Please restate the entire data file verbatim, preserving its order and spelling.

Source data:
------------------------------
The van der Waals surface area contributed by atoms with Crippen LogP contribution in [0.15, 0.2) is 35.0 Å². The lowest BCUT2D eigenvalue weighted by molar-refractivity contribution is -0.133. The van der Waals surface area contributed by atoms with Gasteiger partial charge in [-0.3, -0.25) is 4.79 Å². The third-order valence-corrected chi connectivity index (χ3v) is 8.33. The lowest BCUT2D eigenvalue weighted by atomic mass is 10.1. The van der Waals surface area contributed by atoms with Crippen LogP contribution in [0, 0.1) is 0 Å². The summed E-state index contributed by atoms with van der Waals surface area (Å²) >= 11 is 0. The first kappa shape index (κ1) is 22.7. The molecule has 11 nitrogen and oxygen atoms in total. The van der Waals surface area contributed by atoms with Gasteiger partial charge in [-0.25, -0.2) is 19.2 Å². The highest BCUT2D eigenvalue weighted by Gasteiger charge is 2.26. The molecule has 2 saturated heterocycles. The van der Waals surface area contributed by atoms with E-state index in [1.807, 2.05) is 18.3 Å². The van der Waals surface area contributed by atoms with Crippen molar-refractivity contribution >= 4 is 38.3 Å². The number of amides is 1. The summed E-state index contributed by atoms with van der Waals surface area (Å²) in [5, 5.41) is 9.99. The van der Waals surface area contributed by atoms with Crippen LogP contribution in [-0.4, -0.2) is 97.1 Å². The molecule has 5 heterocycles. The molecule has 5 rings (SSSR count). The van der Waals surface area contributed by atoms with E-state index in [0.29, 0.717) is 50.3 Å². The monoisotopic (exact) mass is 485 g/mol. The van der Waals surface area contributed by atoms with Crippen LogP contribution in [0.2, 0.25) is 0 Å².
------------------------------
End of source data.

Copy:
The van der Waals surface area contributed by atoms with Crippen LogP contribution in [0.15, 0.2) is 35.0 Å². The lowest BCUT2D eigenvalue weighted by molar-refractivity contribution is -0.133. The van der Waals surface area contributed by atoms with Gasteiger partial charge in [-0.3, -0.25) is 4.79 Å². The third-order valence-corrected chi connectivity index (χ3v) is 8.33. The lowest BCUT2D eigenvalue weighted by atomic mass is 10.1. The van der Waals surface area contributed by atoms with Crippen LogP contribution in [0, 0.1) is 0 Å². The summed E-state index contributed by atoms with van der Waals surface area (Å²) >= 11 is 0. The first kappa shape index (κ1) is 22.7. The molecule has 11 nitrogen and oxygen atoms in total. The van der Waals surface area contributed by atoms with Gasteiger partial charge in [-0.25, -0.2) is 19.2 Å². The highest BCUT2D eigenvalue weighted by Gasteiger charge is 2.26. The molecule has 2 saturated heterocycles. The van der Waals surface area contributed by atoms with E-state index in [1.807, 2.05) is 18.3 Å². The van der Waals surface area contributed by atoms with Crippen molar-refractivity contribution >= 4 is 38.3 Å². The number of amides is 1. The summed E-state index contributed by atoms with van der Waals surface area (Å²) in [5, 5.41) is 9.99. The van der Waals surface area contributed by atoms with Crippen LogP contribution in [-0.4, -0.2) is 97.1 Å². The molecule has 5 heterocycles. The molecule has 5 rings (SSSR count). The van der Waals surface area contributed by atoms with E-state index in [0.29, 0.717) is 50.3 Å². The monoisotopic (exact) mass is 485 g/mol. The van der Waals surface area contributed by atoms with Crippen LogP contribution in [0.2, 0.25) is 0 Å².